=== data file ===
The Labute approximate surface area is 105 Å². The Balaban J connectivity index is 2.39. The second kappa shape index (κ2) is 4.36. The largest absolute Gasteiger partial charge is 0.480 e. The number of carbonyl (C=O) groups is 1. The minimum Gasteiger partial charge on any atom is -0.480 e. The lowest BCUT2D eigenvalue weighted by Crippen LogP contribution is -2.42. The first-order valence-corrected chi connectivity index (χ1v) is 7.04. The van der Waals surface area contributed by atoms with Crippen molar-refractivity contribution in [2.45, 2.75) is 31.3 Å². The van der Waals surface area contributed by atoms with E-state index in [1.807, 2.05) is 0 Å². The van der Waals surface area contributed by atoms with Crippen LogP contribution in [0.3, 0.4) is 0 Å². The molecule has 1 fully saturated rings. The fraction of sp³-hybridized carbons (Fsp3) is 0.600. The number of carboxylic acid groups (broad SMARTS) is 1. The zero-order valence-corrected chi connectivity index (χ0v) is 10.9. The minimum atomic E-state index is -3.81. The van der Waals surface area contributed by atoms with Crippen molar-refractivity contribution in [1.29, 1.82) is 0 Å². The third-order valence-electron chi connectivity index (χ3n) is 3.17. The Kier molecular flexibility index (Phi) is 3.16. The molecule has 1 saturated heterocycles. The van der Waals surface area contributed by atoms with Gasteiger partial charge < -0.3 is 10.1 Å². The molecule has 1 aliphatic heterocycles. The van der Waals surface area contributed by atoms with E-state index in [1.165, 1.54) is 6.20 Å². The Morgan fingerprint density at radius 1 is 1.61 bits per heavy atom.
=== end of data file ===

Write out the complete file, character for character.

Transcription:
The Labute approximate surface area is 105 Å². The Balaban J connectivity index is 2.39. The second kappa shape index (κ2) is 4.36. The largest absolute Gasteiger partial charge is 0.480 e. The number of carbonyl (C=O) groups is 1. The minimum Gasteiger partial charge on any atom is -0.480 e. The lowest BCUT2D eigenvalue weighted by Crippen LogP contribution is -2.42. The first-order valence-corrected chi connectivity index (χ1v) is 7.04. The van der Waals surface area contributed by atoms with Crippen molar-refractivity contribution in [2.45, 2.75) is 31.3 Å². The van der Waals surface area contributed by atoms with E-state index in [1.807, 2.05) is 0 Å². The van der Waals surface area contributed by atoms with Crippen LogP contribution in [0.3, 0.4) is 0 Å². The molecule has 1 fully saturated rings. The fraction of sp³-hybridized carbons (Fsp3) is 0.600. The number of carboxylic acid groups (broad SMARTS) is 1. The zero-order valence-corrected chi connectivity index (χ0v) is 10.9. The minimum atomic E-state index is -3.81. The van der Waals surface area contributed by atoms with Crippen molar-refractivity contribution in [1.29, 1.82) is 0 Å². The third-order valence-electron chi connectivity index (χ3n) is 3.17. The Kier molecular flexibility index (Phi) is 3.16. The molecule has 1 saturated heterocycles. The van der Waals surface area contributed by atoms with Gasteiger partial charge < -0.3 is 10.1 Å². The molecule has 1 aliphatic heterocycles. The van der Waals surface area contributed by atoms with E-state index in [1.165, 1.54) is 6.20 Å². The Morgan fingerprint density at radius 1 is 1.61 bits per heavy atom.